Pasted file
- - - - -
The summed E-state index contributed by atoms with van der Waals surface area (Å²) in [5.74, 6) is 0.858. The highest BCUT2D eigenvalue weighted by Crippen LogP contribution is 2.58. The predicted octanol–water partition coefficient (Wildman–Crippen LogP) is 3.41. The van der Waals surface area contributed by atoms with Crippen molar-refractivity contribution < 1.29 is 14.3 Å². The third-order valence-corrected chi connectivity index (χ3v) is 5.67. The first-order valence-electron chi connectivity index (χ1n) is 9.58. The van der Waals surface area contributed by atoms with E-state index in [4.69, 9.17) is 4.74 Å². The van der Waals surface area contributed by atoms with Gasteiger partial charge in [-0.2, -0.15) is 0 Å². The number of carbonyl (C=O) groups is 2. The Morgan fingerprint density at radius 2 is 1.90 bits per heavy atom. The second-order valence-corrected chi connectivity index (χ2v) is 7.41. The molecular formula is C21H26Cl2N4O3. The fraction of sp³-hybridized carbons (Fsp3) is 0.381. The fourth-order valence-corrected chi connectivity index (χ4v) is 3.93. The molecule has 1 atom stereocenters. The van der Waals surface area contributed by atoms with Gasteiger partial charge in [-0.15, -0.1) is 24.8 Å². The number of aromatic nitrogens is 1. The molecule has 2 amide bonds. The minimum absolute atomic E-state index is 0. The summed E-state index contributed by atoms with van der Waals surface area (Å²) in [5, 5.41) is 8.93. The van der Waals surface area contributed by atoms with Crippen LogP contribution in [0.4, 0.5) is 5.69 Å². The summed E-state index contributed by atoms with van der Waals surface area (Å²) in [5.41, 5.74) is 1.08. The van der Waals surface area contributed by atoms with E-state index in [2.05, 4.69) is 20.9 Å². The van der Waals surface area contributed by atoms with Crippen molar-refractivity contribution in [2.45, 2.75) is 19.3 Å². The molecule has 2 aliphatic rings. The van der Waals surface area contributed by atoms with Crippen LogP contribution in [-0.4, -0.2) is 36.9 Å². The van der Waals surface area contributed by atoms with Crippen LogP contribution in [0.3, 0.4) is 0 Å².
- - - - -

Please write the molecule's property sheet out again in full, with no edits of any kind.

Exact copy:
The summed E-state index contributed by atoms with van der Waals surface area (Å²) in [5.74, 6) is 0.858. The highest BCUT2D eigenvalue weighted by Crippen LogP contribution is 2.58. The predicted octanol–water partition coefficient (Wildman–Crippen LogP) is 3.41. The van der Waals surface area contributed by atoms with Crippen molar-refractivity contribution < 1.29 is 14.3 Å². The third-order valence-corrected chi connectivity index (χ3v) is 5.67. The first-order valence-electron chi connectivity index (χ1n) is 9.58. The van der Waals surface area contributed by atoms with E-state index in [4.69, 9.17) is 4.74 Å². The van der Waals surface area contributed by atoms with Gasteiger partial charge in [-0.2, -0.15) is 0 Å². The number of carbonyl (C=O) groups is 2. The Morgan fingerprint density at radius 2 is 1.90 bits per heavy atom. The second-order valence-corrected chi connectivity index (χ2v) is 7.41. The molecular formula is C21H26Cl2N4O3. The fraction of sp³-hybridized carbons (Fsp3) is 0.381. The fourth-order valence-corrected chi connectivity index (χ4v) is 3.93. The molecule has 1 atom stereocenters. The van der Waals surface area contributed by atoms with Gasteiger partial charge in [-0.15, -0.1) is 24.8 Å². The number of aromatic nitrogens is 1. The molecule has 2 amide bonds. The minimum absolute atomic E-state index is 0. The summed E-state index contributed by atoms with van der Waals surface area (Å²) in [5, 5.41) is 8.93. The van der Waals surface area contributed by atoms with Crippen LogP contribution in [0.4, 0.5) is 5.69 Å². The summed E-state index contributed by atoms with van der Waals surface area (Å²) in [5.41, 5.74) is 1.08. The van der Waals surface area contributed by atoms with E-state index in [2.05, 4.69) is 20.9 Å². The van der Waals surface area contributed by atoms with Crippen molar-refractivity contribution in [2.45, 2.75) is 19.3 Å². The molecule has 2 aliphatic rings. The van der Waals surface area contributed by atoms with Crippen LogP contribution in [-0.4, -0.2) is 36.9 Å². The van der Waals surface area contributed by atoms with Crippen LogP contribution in [0.3, 0.4) is 0 Å².